Points and miles reporter Katie Genter: My 10 favorite TPG posts of 2020
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The Points Guy publishes up to 35 posts every day. So, there’s a lot of content that I could include in this post. Even ignoring old stories that I updated in 2020 and articles written by other TPG writers, it was challenging to pick my 10 favorite posts of 2020.
But, as I reviewed my 2020 articles and looked back at my favorite posts from 2019, most of the stories that stood out were informative stories with a personal angle. So, come with me as I discuss 10 of my favorite TPG posts published in 2020.
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My husband JT and I have lived and worked on the road for about three and a half years now as global digital nomads. Very much on-brand for TPG, much of our travel has been fueled by points, miles and transferrable credit card rewards. And when we’re not redeeming rewards, we’re usually taking advantage of a current hotel promotion or working toward re-earning American Airlines Executive Platinum status.
Besides my three-year recap post, we also wrote some 2020 TPG posts about our experiences. For example, JT wrote about our experience living at an all-inclusive resort for a month using Choice Privileges points. And, I wrote about how and why we traveled to Japan to use expiring credit card free night certificates. I also wrote about why I decided to push for higher Marriott Bonvoy elite status in 2020 and why we often choose IHG and Choice hotels despite limited elite perks.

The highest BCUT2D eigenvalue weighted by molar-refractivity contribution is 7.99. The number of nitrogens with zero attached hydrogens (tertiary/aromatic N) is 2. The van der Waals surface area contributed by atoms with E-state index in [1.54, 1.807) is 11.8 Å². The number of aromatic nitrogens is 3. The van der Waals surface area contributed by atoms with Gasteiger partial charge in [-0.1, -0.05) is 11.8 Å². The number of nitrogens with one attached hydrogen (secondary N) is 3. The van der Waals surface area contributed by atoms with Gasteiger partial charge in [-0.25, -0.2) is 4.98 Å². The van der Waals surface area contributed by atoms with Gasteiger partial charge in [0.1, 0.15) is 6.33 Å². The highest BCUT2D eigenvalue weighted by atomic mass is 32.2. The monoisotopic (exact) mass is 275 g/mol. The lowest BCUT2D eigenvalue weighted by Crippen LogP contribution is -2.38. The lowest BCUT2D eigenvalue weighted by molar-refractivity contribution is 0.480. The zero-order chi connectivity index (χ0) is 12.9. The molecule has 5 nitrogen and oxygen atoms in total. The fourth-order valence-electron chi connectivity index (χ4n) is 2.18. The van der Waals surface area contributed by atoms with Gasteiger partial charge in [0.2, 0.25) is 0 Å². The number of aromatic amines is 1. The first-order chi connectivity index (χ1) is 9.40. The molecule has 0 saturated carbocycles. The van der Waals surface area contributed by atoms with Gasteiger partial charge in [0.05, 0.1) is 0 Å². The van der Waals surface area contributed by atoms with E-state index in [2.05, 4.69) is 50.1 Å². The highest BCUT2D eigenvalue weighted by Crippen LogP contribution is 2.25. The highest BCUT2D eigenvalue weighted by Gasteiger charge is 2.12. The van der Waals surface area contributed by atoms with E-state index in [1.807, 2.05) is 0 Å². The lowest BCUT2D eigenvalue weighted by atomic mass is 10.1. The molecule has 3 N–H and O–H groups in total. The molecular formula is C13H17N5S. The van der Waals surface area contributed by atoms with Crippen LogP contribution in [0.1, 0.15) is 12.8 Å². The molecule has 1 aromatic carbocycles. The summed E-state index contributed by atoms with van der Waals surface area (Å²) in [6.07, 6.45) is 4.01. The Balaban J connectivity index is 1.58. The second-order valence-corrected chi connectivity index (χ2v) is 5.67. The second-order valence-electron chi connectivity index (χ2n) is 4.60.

I wrote a variety of credit card content in 2020. For example, I considered what happens to credit cards after a cardholder dies and discussed credit card strategies for couples.
But, my favorite credit card story of 2020 resulted from a reader email. Specifically, TPG reader Scott H. had sent me an email explaining why he believed Citi ThankYou Rewards is the most underappreciated and misunderstood program. So, I dug into his email and then crafted a post discussing his Scott H. maximizes the Citi ThankYou Rewards program.
One of my favorite mini-series on TPG in 2020 studied how much value elite status provides when you book directly with major hotel loyalty programs. Although the series started with a Marriott-focused story, I also did stories on booking directly with IHG Rewards Club, booking directly with World of Hyatt and booking directly with Hilton Honors.
In this series, I discussed the value of elite status based on Senior Editor Nick Ewen’s hotel loyalty value estimates. I also considered the value of the hotel points that you can earn when you book directly with the hotel. Note, these points are on top of the rewards you’ll earn from paying for your stay with one of the best hotel credit cards.